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« Reply #23 - Posted 2004-03-16 07:28:20 »

Quote
There is only one true goal here, and that's writing a game,
Cas Smiley


No: "a design for a 2D game engine" (first line of first post).

Come on! You know an engine and a game are completely different things with completely different requirements. You are suggesting things that would fundamentally undermine the ability of this thing to be an engine.

malloc will be first against the wall when the revolution comes...
Online princec

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« Reply #24 - Posted 2004-03-16 08:12:12 »

I am probably the most anti-engine person you'll ever find in the world.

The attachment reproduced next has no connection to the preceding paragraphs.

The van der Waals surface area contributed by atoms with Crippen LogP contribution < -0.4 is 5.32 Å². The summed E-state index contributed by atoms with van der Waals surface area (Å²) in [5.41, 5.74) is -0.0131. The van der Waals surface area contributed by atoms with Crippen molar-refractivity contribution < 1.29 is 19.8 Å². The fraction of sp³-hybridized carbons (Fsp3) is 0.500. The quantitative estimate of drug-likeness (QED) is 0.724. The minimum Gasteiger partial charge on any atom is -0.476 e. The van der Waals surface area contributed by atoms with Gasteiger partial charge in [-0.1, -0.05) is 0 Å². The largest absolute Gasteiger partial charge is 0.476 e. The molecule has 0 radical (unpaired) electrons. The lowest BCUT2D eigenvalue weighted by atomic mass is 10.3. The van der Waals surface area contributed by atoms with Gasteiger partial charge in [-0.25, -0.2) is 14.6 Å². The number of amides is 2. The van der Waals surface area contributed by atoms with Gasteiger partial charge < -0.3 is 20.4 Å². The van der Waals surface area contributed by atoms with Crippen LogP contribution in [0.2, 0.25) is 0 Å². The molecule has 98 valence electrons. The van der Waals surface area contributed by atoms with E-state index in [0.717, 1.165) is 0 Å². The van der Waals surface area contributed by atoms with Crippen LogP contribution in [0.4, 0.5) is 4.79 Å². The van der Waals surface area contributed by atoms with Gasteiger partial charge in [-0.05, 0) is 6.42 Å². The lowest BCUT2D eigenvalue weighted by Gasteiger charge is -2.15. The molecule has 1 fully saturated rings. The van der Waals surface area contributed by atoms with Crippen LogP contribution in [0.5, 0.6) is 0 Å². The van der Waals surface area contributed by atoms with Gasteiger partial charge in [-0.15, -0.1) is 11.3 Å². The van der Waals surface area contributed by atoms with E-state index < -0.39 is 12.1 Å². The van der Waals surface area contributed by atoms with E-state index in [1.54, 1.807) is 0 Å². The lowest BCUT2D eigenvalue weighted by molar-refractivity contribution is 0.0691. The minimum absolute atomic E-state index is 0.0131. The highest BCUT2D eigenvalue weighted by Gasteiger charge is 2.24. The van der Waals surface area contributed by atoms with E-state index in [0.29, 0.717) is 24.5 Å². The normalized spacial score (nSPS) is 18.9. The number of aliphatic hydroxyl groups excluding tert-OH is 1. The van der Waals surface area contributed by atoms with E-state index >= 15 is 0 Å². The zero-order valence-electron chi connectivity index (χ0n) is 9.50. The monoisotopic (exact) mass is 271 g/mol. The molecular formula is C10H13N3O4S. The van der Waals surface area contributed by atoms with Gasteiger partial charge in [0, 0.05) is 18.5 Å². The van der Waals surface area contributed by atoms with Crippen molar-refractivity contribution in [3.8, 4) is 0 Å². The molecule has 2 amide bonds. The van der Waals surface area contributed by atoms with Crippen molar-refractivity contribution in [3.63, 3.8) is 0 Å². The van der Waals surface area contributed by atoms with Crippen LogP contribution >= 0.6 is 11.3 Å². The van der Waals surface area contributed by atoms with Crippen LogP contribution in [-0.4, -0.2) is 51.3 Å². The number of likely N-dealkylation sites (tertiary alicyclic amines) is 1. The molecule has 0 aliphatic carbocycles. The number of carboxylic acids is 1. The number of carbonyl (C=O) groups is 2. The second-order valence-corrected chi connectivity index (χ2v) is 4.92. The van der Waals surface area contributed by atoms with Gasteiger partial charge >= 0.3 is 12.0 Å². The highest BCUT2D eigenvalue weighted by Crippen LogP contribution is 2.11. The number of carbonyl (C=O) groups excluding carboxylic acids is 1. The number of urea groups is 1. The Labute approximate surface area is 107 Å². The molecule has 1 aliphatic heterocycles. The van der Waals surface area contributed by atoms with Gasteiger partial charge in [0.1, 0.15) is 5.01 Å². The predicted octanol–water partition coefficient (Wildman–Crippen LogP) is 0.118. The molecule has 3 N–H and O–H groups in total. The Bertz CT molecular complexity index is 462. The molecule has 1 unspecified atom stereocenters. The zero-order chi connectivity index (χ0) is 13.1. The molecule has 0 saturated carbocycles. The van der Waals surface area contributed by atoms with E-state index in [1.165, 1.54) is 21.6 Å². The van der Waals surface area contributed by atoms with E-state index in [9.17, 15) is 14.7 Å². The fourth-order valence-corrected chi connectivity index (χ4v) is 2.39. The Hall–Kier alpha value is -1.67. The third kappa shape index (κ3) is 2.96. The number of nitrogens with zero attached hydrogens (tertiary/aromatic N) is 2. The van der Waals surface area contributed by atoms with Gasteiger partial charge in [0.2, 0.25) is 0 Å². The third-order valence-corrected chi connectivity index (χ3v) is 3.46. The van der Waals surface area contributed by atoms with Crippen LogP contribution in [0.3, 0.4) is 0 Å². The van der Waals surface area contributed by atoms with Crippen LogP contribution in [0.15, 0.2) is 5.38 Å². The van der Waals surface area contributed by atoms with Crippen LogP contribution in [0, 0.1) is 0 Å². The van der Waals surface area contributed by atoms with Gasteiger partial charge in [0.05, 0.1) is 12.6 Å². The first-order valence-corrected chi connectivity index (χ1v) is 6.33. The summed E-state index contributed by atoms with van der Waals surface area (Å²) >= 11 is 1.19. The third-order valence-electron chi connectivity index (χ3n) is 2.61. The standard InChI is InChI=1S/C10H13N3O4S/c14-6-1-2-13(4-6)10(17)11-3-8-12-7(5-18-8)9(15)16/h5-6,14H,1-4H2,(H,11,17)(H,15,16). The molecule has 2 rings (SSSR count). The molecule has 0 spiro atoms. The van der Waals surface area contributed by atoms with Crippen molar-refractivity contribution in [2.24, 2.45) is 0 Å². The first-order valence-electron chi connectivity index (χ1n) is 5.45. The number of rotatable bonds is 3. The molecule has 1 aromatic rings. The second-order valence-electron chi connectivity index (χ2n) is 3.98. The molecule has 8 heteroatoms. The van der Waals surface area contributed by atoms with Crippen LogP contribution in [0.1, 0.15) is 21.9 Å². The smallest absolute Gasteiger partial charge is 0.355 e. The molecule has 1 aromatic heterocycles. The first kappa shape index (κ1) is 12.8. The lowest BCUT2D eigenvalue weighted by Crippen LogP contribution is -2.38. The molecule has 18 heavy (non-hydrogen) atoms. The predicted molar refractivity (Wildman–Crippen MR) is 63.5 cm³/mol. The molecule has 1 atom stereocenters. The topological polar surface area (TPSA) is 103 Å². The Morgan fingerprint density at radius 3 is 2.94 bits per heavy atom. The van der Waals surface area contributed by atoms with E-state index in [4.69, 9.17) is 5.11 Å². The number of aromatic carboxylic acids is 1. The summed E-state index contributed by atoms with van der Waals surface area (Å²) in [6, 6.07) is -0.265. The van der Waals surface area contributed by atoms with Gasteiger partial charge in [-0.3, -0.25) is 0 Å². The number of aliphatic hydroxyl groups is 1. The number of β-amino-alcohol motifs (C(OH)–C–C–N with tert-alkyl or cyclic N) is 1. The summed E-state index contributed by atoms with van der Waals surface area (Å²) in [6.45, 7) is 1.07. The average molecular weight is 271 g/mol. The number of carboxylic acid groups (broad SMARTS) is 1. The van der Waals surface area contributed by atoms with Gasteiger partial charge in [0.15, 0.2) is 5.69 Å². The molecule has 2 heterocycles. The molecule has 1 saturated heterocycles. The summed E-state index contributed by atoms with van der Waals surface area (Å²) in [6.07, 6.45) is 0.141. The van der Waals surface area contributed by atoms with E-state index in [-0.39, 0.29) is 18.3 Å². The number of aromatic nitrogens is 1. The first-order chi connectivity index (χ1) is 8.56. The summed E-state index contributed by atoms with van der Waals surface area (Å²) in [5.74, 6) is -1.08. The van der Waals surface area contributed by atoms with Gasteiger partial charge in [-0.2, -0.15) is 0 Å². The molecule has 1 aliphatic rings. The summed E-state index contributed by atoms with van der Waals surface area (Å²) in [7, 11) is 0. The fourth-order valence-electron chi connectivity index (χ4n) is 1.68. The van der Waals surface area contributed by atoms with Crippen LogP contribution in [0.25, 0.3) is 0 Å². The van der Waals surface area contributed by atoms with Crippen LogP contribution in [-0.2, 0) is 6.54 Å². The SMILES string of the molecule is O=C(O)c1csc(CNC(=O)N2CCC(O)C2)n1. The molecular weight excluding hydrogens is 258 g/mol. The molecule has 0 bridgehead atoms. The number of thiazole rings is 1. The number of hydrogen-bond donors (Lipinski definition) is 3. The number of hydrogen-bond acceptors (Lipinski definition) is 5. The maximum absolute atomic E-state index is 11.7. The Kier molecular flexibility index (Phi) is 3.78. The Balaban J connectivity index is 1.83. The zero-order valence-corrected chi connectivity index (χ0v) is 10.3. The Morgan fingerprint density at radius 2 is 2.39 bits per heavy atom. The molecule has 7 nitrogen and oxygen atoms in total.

So many engines, so few games.

I get really saddened by all the effort put into engines when no-one ever writes any games Sad

Cas Smiley

Offline swpalmer

JGO Coder


Exp: 12 years


Where's the Kaboom?


« Reply #25 - Posted 2004-03-16 10:14:04 »

That's cause we all suck at the art Smiley.

Polishing off a decent game means graphics and sound effects, music etc.  We're all a bunch of nerds here... our talent is in the logic.

Online princec

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« Reply #26 - Posted 2004-03-16 10:40:38 »

Art is as easy to find as programmers Smiley You write the game, and I'll get you an artist.

Case study: I've set Orangy Tang to work on a game in LWJGL using SPGL. He's done absolutely tons of stuff, and it's playing fantastically and feeling like it'll be a really fun game - and the only graphics he's got are coloured rectangles. When it's all done I'll get Chaz to do the sprites, and then I'll plonk the regcode/purchase stuff in, and we'll sell it.

So don't write an engine without a game! Write a game, and extract the engine later!

Cas Smiley

Offline Seekely